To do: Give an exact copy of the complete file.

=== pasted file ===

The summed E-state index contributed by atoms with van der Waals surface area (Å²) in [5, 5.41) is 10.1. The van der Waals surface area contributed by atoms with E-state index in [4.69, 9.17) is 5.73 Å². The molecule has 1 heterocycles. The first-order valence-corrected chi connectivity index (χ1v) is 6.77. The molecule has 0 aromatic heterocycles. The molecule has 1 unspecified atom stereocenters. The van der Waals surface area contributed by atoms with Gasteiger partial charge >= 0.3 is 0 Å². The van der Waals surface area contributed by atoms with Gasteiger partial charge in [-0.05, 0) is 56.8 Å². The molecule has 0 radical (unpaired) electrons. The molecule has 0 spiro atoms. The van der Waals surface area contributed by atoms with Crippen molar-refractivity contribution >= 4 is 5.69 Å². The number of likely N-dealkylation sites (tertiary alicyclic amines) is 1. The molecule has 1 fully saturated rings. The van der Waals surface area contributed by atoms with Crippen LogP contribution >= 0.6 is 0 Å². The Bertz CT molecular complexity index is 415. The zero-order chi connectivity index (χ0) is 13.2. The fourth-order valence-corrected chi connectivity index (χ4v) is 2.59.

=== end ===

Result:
The summed E-state index contributed by atoms with van der Waals surface area (Å²) in [5, 5.41) is 10.1. The van der Waals surface area contributed by atoms with E-state index in [4.69, 9.17) is 5.73 Å². The molecule has 1 heterocycles. The first-order valence-corrected chi connectivity index (χ1v) is 6.77. The molecule has 0 aromatic heterocycles. The molecule has 1 unspecified atom stereocenters. The van der Waals surface area contributed by atoms with Gasteiger partial charge >= 0.3 is 0 Å². The van der Waals surface area contributed by atoms with Gasteiger partial charge in [-0.05, 0) is 56.8 Å². The molecule has 0 radical (unpaired) electrons. The molecule has 0 spiro atoms. The van der Waals surface area contributed by atoms with Crippen molar-refractivity contribution >= 4 is 5.69 Å². The number of likely N-dealkylation sites (tertiary alicyclic amines) is 1. The molecule has 1 fully saturated rings. The van der Waals surface area contributed by atoms with Crippen LogP contribution >= 0.6 is 0 Å². The Bertz CT molecular complexity index is 415. The zero-order chi connectivity index (χ0) is 13.2. The fourth-order valence-corrected chi connectivity index (χ4v) is 2.59.